NDSU’s newest academic building has a new name. The former STEM education building was christened the A. Glenn Hill Center in a formal naming dedication ceremony Sept. 30.
The name honors Professor A. Glenn Hill, a faculty member in the Department of Mathematics from 1927 to 1967 and chair of the department from 1943 to 1967. He was a respected mentor and educator to generations of scientists and engineers who graduated from NDSU. Hill died in 1967.
An estimated 75 Hill family members were on hand for the ceremony and the unveiling of a statue of the late professor in the nearby plaza.
President Bresciani said Hill helped build NDSU’s position as a leading student-focused, land-grant, research university. “I don’t know if he would recognize NDSU, but he is at the very foundation of it becoming what it is today,” he said.
The A. Glenn Hill Center opened to classes in January 2016. It is a student-focused environment made up entirely of classrooms, labs and study areas, with an emphasis on science, technology, engineering and mathematics, known as STEM.
Bresciani described the building as a facility that students need and deserve. “This building was built with universal design, the notion that anybody can use the building. It’s particularly focused on STEM education, but an English or history class could be held in here,” he said. “Very few of the classroom are discipline specific; most of the rooms can be used for multiple reasons.”
The state of North Dakota provided $29.4 million for the structure, which is located east of the Memorial Union and west of Churchill Field. The 119,505 square-foot facility has 23 labs, nine classrooms and 13 study areas. It serves up to 5,000 students per day.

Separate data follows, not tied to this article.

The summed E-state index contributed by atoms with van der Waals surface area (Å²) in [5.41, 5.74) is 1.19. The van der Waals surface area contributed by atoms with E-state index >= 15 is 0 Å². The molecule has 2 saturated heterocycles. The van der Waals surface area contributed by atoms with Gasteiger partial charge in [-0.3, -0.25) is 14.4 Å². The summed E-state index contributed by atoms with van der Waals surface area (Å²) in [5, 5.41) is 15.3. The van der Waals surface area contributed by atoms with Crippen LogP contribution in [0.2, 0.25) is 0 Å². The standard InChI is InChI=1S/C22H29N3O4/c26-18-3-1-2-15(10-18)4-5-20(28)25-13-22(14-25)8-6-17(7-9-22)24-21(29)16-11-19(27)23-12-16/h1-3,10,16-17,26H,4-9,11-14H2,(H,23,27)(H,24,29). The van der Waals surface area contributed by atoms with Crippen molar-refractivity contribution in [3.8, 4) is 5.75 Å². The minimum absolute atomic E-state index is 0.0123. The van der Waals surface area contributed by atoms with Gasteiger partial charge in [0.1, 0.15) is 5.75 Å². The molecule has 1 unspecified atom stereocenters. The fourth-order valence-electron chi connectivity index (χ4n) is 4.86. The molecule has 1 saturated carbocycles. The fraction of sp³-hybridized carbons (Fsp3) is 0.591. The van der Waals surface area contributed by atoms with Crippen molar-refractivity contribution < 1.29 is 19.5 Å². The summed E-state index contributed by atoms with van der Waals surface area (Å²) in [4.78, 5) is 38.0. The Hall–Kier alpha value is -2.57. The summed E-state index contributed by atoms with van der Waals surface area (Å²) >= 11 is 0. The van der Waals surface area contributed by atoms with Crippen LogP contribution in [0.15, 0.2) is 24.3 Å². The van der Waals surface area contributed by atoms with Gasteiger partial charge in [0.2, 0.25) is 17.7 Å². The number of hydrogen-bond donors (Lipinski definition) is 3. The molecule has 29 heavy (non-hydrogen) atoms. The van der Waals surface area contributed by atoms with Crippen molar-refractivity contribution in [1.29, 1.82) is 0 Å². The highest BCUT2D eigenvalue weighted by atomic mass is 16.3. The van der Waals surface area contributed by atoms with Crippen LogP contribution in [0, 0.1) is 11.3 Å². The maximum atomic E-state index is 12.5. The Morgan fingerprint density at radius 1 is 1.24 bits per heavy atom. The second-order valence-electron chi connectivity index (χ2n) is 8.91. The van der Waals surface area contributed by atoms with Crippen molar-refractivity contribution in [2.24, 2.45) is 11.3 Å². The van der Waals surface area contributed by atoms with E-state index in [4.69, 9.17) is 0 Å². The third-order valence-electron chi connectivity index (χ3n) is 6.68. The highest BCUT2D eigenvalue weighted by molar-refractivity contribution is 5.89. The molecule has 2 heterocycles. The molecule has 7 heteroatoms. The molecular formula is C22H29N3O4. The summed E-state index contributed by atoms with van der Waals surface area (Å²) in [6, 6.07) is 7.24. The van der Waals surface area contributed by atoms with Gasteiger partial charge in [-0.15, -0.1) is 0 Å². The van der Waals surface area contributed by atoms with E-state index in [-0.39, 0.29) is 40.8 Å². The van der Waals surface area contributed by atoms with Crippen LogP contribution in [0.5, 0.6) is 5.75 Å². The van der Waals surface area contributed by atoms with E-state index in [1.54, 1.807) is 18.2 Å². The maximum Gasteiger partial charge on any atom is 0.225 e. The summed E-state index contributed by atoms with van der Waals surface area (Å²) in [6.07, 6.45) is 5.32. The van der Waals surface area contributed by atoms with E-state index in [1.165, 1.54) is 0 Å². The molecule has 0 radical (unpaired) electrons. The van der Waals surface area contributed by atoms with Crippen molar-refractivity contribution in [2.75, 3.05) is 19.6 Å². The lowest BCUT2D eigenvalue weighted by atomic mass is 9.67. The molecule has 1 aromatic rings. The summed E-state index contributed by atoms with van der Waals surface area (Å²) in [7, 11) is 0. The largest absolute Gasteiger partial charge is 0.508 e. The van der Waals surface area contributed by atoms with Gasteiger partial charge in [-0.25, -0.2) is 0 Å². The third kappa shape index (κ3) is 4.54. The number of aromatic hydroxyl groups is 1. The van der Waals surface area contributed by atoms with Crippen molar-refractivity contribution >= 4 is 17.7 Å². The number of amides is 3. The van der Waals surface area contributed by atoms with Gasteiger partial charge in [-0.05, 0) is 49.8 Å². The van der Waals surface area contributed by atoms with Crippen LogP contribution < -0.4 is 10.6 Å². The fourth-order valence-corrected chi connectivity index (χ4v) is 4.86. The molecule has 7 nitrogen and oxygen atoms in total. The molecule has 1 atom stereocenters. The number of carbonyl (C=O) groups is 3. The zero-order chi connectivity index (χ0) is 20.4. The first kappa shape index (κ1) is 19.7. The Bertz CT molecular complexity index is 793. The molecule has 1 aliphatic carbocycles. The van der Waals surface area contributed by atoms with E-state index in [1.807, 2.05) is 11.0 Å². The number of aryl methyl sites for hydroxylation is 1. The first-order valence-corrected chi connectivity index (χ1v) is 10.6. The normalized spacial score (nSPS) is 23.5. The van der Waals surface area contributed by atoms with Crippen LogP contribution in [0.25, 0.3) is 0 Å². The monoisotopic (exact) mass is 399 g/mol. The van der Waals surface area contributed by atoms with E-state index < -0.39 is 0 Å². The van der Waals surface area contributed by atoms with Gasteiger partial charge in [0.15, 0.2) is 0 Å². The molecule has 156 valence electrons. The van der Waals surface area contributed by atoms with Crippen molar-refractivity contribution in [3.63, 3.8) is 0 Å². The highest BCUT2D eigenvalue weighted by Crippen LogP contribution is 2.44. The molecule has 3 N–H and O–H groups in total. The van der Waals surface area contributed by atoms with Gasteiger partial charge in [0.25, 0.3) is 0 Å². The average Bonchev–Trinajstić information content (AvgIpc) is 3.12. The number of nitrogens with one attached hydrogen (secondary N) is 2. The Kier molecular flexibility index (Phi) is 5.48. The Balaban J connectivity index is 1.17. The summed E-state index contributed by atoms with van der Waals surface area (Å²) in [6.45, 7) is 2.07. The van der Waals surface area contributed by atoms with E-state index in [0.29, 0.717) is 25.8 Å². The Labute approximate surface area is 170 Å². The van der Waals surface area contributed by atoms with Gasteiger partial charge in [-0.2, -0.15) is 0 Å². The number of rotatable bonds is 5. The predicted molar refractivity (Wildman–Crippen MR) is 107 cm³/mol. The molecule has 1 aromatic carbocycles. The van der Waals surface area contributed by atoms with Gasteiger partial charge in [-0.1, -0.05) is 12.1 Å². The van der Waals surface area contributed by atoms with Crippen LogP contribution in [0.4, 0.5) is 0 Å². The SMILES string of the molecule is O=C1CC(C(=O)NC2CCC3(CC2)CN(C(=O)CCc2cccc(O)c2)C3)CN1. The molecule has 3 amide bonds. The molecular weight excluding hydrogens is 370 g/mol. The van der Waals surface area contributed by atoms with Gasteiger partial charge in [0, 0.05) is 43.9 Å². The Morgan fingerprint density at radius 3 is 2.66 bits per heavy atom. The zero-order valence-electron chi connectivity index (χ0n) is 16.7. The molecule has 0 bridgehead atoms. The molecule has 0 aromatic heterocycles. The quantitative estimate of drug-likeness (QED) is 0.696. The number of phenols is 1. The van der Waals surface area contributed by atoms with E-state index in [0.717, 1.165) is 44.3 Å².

“I will take my capstone class in this building. I enjoy the student-focused opportunities that are available, like the active learning classrooms,” said Anuj Teotia, student body vice president, who served as master of ceremonies. “I have the privilege of learning in this unique environment. It is something that students at NDSU, and other institutions, desire.”
Alumnus Harry D. McGovern, Hill’s nephew, said the building’s name is a fitting tribute. “He always felt an education was so important,” McGovern said. “He was a kind, gentle man and it was important that he not be forgotten. With the plaques, the name on the building and the statue, Uncle Glenn, you’ll never be forgotten now.”
Hill developed an accelerated program for the mathematics department, and co-wrote three books on mathematics that were widely used at the time. He wrote a number of publications on mathematics and was instrumental in the adoption of new mathematical concepts and procedures.
Hill was awarded an honorary Doctor of Service Award by Blue Key in 1948, and in 1960 was selected to give NDSU’s Faculty Lecture, a high honor bestowed by his peers.
“They say that if a person can make a living doing what they truly love, they are blessed,” said Dana Hill, son of A. Glenn Hill. “If you use that as a standard, then A. Glenn was truly blessed.”
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